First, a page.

The problem with all of this however, is threefold. Firstly, even though there’ll be no shortage of items to collect as you explore each dungeon, your inventory is criminally limited. Which means you’ll be swapping items in and out, dropping them, accidentally picking them back up, using things you wouldn’t otherwise use or just leaving them behind. My biggest issue with that is how it discouraged me from experimenting since once I had a good build, I didn’t want to try and make room for things that I was unsure of. Luckily, after defeating each area boss for the first time, you’ll receive a small inventory boost, but it never seemed like it was enough. Also, the menu was annoying to use, so that doubled my frustrations with it.
Secondly, the weapon and armor degradation system was out of control. Your equipment would lose durability at an alarming rate, meaning that you would always have to take up precious inventory space to hold multiple weapon and armor repair kits. I mean every time you swing your sword it would cost a durability point, whether you hit something or not! I can usually look past things like this, but for some reason it just felt that much more egregious in Hakoniwa. Probably because of my inventory gripes.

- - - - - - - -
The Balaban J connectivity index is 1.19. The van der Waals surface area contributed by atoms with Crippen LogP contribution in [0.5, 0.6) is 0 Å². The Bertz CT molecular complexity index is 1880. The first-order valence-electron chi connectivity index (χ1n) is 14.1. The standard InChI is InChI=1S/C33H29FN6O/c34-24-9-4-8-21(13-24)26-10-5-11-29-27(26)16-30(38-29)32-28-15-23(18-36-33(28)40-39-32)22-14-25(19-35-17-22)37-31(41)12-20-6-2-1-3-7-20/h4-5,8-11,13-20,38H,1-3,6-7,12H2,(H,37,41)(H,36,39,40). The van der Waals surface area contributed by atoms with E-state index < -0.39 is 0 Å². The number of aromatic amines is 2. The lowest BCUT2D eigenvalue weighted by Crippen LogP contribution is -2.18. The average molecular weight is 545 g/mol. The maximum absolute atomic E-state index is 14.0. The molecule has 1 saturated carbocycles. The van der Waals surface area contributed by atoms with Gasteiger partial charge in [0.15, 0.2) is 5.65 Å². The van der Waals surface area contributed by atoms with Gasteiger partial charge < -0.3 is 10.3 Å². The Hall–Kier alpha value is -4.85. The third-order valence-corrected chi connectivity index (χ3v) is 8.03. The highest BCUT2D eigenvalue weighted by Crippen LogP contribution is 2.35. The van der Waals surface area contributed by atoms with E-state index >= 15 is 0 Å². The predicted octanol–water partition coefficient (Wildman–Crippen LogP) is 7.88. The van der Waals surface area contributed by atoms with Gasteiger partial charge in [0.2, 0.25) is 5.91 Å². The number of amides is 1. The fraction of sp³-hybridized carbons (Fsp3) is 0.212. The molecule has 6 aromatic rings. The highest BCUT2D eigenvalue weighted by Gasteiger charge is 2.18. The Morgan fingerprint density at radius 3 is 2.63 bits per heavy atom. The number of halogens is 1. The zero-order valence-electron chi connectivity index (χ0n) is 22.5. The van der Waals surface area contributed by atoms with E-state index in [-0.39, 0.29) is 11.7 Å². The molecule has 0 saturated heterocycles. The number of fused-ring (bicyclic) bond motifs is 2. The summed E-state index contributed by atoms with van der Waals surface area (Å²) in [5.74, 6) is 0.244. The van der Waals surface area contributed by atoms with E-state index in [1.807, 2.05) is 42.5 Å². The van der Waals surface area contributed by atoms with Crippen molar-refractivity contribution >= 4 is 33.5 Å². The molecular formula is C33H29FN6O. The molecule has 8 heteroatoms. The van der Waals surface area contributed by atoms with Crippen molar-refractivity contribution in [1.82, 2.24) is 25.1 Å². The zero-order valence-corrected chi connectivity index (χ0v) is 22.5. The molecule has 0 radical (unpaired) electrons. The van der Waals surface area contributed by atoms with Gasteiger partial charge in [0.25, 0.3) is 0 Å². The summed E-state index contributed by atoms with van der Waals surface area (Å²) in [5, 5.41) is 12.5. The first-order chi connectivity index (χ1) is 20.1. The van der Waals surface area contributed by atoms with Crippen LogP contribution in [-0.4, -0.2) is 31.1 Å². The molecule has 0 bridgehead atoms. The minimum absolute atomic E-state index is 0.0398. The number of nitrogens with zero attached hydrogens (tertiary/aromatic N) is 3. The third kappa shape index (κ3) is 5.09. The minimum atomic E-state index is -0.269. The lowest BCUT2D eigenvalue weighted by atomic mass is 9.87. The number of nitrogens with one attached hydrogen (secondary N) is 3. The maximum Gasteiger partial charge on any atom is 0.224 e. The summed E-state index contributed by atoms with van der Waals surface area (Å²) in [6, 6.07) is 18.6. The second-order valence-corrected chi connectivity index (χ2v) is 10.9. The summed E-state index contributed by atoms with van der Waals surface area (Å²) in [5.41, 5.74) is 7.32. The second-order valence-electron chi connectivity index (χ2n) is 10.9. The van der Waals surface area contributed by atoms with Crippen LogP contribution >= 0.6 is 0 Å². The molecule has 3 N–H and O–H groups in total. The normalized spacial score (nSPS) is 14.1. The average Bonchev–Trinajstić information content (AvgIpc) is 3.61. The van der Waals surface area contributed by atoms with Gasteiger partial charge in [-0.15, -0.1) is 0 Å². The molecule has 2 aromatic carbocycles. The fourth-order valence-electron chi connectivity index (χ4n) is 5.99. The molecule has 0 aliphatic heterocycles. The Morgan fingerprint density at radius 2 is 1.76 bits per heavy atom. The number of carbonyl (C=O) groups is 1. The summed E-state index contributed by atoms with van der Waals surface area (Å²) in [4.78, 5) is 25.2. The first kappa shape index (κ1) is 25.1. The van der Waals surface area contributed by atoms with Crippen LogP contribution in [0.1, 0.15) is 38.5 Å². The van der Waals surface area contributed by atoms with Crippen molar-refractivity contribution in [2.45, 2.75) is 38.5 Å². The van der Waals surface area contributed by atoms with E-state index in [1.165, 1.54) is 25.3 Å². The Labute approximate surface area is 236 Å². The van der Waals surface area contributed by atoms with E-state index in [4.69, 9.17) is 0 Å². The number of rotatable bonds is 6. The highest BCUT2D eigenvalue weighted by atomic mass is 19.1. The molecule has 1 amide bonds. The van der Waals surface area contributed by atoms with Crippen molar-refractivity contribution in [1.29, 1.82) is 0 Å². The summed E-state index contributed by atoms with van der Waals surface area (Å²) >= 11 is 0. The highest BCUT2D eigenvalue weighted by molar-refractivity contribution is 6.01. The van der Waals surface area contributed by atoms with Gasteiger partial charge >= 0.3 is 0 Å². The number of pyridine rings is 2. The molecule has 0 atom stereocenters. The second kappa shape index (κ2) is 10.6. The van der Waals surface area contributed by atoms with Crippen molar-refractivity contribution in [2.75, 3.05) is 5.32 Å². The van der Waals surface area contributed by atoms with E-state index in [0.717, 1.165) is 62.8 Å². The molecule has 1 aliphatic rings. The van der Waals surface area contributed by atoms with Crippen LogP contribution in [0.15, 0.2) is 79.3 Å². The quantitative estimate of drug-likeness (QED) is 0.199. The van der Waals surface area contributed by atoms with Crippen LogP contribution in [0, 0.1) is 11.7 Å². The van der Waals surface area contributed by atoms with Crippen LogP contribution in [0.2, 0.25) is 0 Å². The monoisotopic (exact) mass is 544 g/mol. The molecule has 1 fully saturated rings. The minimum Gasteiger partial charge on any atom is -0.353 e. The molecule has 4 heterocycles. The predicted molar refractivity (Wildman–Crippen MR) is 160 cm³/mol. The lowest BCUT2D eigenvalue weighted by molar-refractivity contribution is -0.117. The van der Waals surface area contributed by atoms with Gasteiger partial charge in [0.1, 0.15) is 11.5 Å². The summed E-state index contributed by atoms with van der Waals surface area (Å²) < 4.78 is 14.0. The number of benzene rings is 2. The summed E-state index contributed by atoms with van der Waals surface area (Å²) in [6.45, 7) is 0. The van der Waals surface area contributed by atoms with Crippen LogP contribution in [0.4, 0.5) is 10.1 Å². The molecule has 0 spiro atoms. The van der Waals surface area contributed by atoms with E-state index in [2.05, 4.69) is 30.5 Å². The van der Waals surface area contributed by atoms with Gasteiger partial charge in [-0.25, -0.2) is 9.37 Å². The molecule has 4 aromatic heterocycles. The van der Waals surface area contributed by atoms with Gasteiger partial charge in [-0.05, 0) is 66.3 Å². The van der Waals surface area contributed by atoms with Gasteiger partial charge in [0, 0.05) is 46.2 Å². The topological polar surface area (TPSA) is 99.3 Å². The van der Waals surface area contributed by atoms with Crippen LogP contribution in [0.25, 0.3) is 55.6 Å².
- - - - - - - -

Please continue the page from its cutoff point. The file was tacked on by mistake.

Finally, and this is possibly the least offensive of my gripes, but the controls in the game definitely leave something to be desired. Because of the isometric view, it can be difficult to judge distances or placement of platforms, which means it’s easy to fumble jumps or miss enemies when you try to attack them. The hit detection seemed off as well, though that could have been a result of the isometric view, but at times it felt like it took more than a second for the hit to register.
An Imperfect Gem
That being said, despite its gameplay flaws, Hakoniwa Explorer Plus was an addicting game and an absolute blast to play. Even though it could be frustrating at times fighting its inventory system or when attempting to land a hit on an enemy, its charms inspired me to keep pushing forward. It could just be my obsession with cute monster girl sprites and naughty humor, but I think even if you’re not the biggest fan of those things, the chill RPG-lite elements and engaging exploration is worth giving a try!
This may be suxamethonium’s first release, but I truly think he and his team have a great concept on their hands and with some minor tweaks, Hakoniwa’s sequel (if there ever is one), could be the next big thing! If you’re interested in checking it out, you can find it right now on the Nintendo Switch and Steam!